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Effi Briest by Theodor Fontane

Effi Briest (1894)

by Theodor Fontane

Other authors: See the other authors section.

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English (16)  German (4)  Swedish (1)  Dutch (1)  All languages (22)
Showing 1-5 of 16 (next | show all)
The last chapter really sums of the story, and asks the question that I asked myself almost from the beginning. Yes, the book is reminiscent of Madam Bovary and Anna Karenina, but I found the story of Germany and it's society at the end of the Nineteenth Century interesting. This Oxford edition had some very helpful footnotes. ( )
  karinlib | Jun 30, 2017 |
"One just has to keep one's life in order and have no reason to be afraid"
By sally tarbox on 30 May 2017
Format: Kindle Edition
Absolutely fabulous and atmospheric read. Effi Briest is the generally likeable seventeen-year old daughter of an upper class family. When her mother's one-time suitor calls and seeks her hand in marriage, Effi is aware of his prospects and immediately assents - though the reader has a sense of foreboding as her playmates' voices echo into the room, calling 'Come back, Effi.'
Living in a distant town, Effi's new home is comfortable but creepy, with a ghostly presence that sometimes manifests itself. And while her much older husband Geert is not unkind, he prioritizes his career in the civil service and is rather a dry old stick. And then Effi is thrown into the company of womanizing Major Crampas...
Unputdownable and unforgettable. ( )
1 vote starbox | May 29, 2017 |
I don’t think I had ever heard of Effi Briest as such – I think I saw it in a list of Oxford World’s Classics a couple of years ago, and having looked at the synopsis immediately put it on my Classics Club list. However, I never did manage to get around to buying a copy. When I heard Persephone Books were re-issuing it I decided to hold out for that edition.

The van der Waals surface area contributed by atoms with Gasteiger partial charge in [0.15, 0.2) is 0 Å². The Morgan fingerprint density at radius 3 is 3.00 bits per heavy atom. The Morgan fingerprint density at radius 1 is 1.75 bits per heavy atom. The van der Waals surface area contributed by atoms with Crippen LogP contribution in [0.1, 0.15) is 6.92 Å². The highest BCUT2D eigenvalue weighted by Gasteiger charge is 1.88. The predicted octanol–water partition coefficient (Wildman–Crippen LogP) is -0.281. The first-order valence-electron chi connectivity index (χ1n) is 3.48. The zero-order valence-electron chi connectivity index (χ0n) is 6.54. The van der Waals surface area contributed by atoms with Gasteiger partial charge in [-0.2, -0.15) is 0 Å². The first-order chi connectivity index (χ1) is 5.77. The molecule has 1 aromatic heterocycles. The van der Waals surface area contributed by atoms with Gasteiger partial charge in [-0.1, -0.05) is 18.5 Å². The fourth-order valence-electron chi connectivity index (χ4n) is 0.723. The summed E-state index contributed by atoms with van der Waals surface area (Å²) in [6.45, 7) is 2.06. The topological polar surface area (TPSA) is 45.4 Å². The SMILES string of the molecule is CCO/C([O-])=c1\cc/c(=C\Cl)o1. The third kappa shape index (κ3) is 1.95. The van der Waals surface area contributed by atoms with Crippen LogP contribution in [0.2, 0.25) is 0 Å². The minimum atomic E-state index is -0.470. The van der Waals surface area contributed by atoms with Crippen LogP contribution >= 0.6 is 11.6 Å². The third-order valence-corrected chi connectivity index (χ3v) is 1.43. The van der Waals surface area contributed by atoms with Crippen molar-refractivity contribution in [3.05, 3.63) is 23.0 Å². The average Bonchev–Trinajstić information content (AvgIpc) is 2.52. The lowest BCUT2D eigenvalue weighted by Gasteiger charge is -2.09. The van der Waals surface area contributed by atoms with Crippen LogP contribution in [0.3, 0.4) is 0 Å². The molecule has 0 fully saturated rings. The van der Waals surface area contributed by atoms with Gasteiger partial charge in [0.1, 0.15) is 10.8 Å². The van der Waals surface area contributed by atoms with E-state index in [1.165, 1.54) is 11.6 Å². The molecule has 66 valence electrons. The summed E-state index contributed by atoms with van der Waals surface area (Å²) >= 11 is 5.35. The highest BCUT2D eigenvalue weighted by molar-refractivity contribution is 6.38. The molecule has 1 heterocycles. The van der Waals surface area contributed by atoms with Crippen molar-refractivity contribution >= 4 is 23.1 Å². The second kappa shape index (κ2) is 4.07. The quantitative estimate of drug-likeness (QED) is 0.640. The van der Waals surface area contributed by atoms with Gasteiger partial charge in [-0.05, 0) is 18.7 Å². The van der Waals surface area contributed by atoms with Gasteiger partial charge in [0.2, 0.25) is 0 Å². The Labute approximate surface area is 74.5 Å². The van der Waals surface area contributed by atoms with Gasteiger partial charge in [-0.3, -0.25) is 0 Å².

Effi Briest is a nineteenth century German classic – that should really stand beside Madame Bovary and Anna Karenina. A nineteenth century novel in translation written by a man, is not an obvious choice for publication by Persephone – although the themes of unequal marriage, society and the consequences of adultery make it a perfect match.

“ ‘Look, Mama: it doesn’t matter that he is older than me. Perhaps it’s even better that way. After all, he isn’t really old, and he’s healthy, vigorous, soldierly and dashing. I could almost say that everything about him was right if only… well if only he were a little different.’
‘In what way Effi?’
‘Well, you mustn’t laugh at me. It’s something that struck me only the other day, over at the parsonage. We were talking about Instetten and suddenly old Niemeyer’s eyebrows rose – in admiration and respect you see – and he said: “yes indeed, Baron Instetten is a man of character and of principles.”
‘And so he is Effi?’